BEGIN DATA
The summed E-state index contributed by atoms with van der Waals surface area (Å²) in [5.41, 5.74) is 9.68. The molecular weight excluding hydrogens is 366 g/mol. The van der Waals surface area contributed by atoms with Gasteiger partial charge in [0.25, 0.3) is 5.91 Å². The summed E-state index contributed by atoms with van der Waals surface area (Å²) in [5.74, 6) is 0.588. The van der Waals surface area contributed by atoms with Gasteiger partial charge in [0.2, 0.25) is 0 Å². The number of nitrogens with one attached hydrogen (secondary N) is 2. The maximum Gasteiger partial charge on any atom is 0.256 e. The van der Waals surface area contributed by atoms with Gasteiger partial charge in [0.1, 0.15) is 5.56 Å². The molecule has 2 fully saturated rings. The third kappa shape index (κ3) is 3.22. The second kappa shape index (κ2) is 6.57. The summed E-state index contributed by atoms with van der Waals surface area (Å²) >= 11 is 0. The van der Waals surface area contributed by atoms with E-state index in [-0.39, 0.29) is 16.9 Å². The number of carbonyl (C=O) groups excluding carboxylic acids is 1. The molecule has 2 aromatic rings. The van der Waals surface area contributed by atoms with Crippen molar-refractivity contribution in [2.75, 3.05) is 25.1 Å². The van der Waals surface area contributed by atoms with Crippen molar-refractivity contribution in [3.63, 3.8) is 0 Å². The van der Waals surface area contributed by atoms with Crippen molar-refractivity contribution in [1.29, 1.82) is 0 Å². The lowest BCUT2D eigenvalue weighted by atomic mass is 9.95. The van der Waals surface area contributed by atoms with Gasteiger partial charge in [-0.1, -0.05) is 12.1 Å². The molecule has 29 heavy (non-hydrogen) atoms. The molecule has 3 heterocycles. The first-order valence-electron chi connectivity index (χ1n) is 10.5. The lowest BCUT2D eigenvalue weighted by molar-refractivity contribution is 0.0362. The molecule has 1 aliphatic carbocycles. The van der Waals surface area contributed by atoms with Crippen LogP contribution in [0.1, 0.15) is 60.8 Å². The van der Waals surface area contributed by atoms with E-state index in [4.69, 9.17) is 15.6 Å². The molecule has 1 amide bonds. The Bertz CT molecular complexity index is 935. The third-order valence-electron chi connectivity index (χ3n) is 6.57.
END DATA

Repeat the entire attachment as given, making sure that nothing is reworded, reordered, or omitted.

The summed E-state index contributed by atoms with van der Waals surface area (Å²) in [5.41, 5.74) is 9.68. The molecular weight excluding hydrogens is 366 g/mol. The van der Waals surface area contributed by atoms with Gasteiger partial charge in [0.25, 0.3) is 5.91 Å². The summed E-state index contributed by atoms with van der Waals surface area (Å²) in [5.74, 6) is 0.588. The van der Waals surface area contributed by atoms with Gasteiger partial charge in [0.2, 0.25) is 0 Å². The number of nitrogens with one attached hydrogen (secondary N) is 2. The maximum Gasteiger partial charge on any atom is 0.256 e. The van der Waals surface area contributed by atoms with Gasteiger partial charge in [0.1, 0.15) is 5.56 Å². The molecule has 2 fully saturated rings. The third kappa shape index (κ3) is 3.22. The second kappa shape index (κ2) is 6.57. The summed E-state index contributed by atoms with van der Waals surface area (Å²) >= 11 is 0. The van der Waals surface area contributed by atoms with E-state index in [-0.39, 0.29) is 16.9 Å². The number of carbonyl (C=O) groups excluding carboxylic acids is 1. The molecule has 2 aromatic rings. The van der Waals surface area contributed by atoms with Crippen molar-refractivity contribution in [2.75, 3.05) is 25.1 Å². The van der Waals surface area contributed by atoms with Crippen molar-refractivity contribution in [3.63, 3.8) is 0 Å². The van der Waals surface area contributed by atoms with Crippen molar-refractivity contribution in [1.29, 1.82) is 0 Å². The lowest BCUT2D eigenvalue weighted by atomic mass is 9.95. The van der Waals surface area contributed by atoms with Gasteiger partial charge in [-0.1, -0.05) is 12.1 Å². The molecule has 29 heavy (non-hydrogen) atoms. The molecule has 3 heterocycles. The first-order valence-electron chi connectivity index (χ1n) is 10.5. The lowest BCUT2D eigenvalue weighted by molar-refractivity contribution is 0.0362. The molecule has 1 aliphatic carbocycles. The van der Waals surface area contributed by atoms with Crippen LogP contribution in [0.1, 0.15) is 60.8 Å². The van der Waals surface area contributed by atoms with E-state index in [4.69, 9.17) is 15.6 Å². The molecule has 1 amide bonds. The Bertz CT molecular complexity index is 935. The third-order valence-electron chi connectivity index (χ3n) is 6.57.